Looking Back and Forward: Cloud Custodian Moved to CNCF Incubation Status
Cloud Custodian was born as a side project I created while at Capital One in the fall of 2015, when the company was at the beginning of its cloud journey. Initially, we were focused on providing governance as code tooling that could be used to support resource tagging use cases within a particular business unit.
The project scope expanded quickly, accommodating use cases across business units. Over time, centralized cloud infrastructure and security teams came to be involved.
By the spring of 2016, the project had become a de facto standard within the organization, enabling teams to go faster and alleviate the burdens of developing ad hoc scripts and working with several third-party vendors. The project’s real-time notification and remediation helped change user behavior and improve awareness of best practices among application teams. Further, the project ultimately helped the organization meet its governance goals.
The initial purpose of Cloud Custodian was to consolidate all the scripts and tools various teams were using in the cloud, so we could better ensure resources were being well managed, including security, compliance, cost, and operations. The solution helped our development teams scale operations in the cloud while enabling them to use their preferred deployment tools. The solution also reduced the need for handling manual processes and writing ad-hoc scripts. By providing automated notifications and remediations, Cloud Custodian also fostered behavior change amongst development teams.
In April 2016, we decided to open source Cloud Custodian. Our team believed cloud governance was a problem that needed to be solved by a community, similar to how the Kubernetes project addressed the demand for container orchestration. Fast forward to 2022, Cloud Custodian is now the de-facto standard for cloud governance. Today, it is being used by thousands of global brands and has over 350 contributors.
Over the years, the project has grown in maturity and usage with contributions from over 131 organizations. While Cloud Custodian started with Amazon Web Services (AWS) initially, it now offers support for Microsoft Azure and Google Cloud Platform. Cloud Custodian has deeper integration with native cloud provider capabilities, such as AWS Security Hub and Google Cloud Security Command Center. This enables us to push policy results and trigger various actions, including remediation. Cloud Custodian adoption has steadily increased over the past few years, with more than 150M downloads. Cloud Custodian continues to support more use cases and groups within an organization. Following are some common usage scenarios:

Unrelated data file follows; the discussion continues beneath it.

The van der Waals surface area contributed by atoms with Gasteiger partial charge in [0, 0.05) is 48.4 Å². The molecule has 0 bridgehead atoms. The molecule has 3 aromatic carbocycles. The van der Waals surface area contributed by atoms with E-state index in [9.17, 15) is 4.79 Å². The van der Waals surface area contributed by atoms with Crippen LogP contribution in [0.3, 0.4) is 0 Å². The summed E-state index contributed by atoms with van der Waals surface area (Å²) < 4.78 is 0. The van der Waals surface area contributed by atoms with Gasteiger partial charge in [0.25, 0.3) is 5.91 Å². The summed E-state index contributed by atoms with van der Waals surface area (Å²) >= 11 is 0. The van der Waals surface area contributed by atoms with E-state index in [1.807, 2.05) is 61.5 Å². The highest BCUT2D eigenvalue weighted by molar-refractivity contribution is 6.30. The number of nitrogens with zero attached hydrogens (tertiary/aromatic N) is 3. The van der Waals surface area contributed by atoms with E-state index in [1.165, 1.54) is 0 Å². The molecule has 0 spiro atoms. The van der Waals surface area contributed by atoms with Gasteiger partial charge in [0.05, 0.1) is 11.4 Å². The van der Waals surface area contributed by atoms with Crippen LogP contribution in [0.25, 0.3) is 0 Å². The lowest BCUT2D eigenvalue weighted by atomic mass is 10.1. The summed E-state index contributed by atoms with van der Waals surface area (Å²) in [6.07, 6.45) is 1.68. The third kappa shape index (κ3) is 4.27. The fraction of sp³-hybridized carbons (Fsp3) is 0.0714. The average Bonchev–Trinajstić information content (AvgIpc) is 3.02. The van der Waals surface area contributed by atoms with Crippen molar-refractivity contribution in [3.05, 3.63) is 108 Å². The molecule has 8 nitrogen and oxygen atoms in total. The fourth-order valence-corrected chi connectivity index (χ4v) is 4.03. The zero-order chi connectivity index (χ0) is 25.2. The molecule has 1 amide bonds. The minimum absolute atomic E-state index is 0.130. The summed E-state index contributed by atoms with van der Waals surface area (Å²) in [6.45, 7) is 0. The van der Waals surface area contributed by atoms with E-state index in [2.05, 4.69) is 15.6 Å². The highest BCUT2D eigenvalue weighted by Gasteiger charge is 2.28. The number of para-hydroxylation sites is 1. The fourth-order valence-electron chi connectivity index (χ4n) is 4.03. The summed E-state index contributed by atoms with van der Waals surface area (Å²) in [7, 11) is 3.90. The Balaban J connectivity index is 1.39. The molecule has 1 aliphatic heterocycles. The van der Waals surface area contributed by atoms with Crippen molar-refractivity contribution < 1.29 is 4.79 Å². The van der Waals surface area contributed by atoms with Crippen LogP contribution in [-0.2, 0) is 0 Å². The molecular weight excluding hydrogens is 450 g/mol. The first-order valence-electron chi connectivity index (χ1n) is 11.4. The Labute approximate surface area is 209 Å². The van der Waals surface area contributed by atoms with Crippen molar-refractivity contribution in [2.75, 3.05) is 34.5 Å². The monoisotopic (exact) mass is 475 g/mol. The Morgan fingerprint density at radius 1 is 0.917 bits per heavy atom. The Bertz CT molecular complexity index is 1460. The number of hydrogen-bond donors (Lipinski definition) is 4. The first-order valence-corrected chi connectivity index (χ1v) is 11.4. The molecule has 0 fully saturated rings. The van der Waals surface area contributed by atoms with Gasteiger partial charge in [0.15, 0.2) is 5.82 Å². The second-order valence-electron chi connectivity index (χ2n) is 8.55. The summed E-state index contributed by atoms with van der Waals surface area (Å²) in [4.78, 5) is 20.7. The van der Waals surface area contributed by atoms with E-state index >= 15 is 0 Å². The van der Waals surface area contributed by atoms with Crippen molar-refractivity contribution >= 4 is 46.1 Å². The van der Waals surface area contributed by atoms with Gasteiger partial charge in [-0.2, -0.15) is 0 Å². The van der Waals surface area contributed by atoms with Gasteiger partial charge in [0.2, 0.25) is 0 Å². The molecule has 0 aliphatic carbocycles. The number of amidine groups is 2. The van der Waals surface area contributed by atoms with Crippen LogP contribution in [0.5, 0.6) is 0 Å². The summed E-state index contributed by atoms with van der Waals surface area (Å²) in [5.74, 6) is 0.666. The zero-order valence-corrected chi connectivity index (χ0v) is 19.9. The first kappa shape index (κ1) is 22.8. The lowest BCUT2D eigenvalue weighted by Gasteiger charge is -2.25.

- Cloud engineering teams are leveraging Cloud Custodian as a standardized tool for tagging and governance.
- With Cloud Custodian, FinOps teams are automating the enforcement of cost governance policies.
- Security and compliance teams use Cloud Custodian to enforce organizational security policies and implement industry benchmark controls.
CNCF Moves Cloud Custodian to Incubation Status
Today I'm excited to share that the CNCF Technical Oversight Committee (TOC) has voted to promote Cloud Custodian from a sandbox-level hosted project to the incubation level. As part of their due diligence, the committee verified that Cloud Custodian:
- It is being used successfully in production.
- Has a healthy number of committers.
- Demonstrates a substantial ongoing flow of commits and merged contributions.
- It has a versioning scheme and security processes that are documented.
- Completed a security assessment.
Special thanks to Ricardo Rocha for being our TOC sponsor and thanks to the CNCF TOC and CNCF TAG Security members for their support throughout the process.
Looking Ahead, the Future is Bright for Cloud Custodian
As a community, we look forward to enabling continued adoption and increased usage of Cloud Custodian within organizations. On top of that, we are also exploring the introduction of several exciting new capabilities:
- Policy authoring enhancements.
- Integration with Kubernetes Admission Controller would enable users to work with the same DSL for both Cloud Custodian and Kubernetes policies.
- Enhanced capabilities that enable FinOps teams to create policies and alerts for cloud budgets.
- The ability to run Cloud Custodian policies against infrastructure as code (IaC) templates, such as those from HashiCorp’s Terraform.
Congratulations to Cloud Custodian maintainers, contributors, and users on the promotion to the incubation level.
If you are new to the Cloud Custodian project, you can learn more cloudcustodian.io
We also host our annual community event, Cloud Governance as Code Day with Cloud Custodian, on Oct 18th. Please sign up for the event here.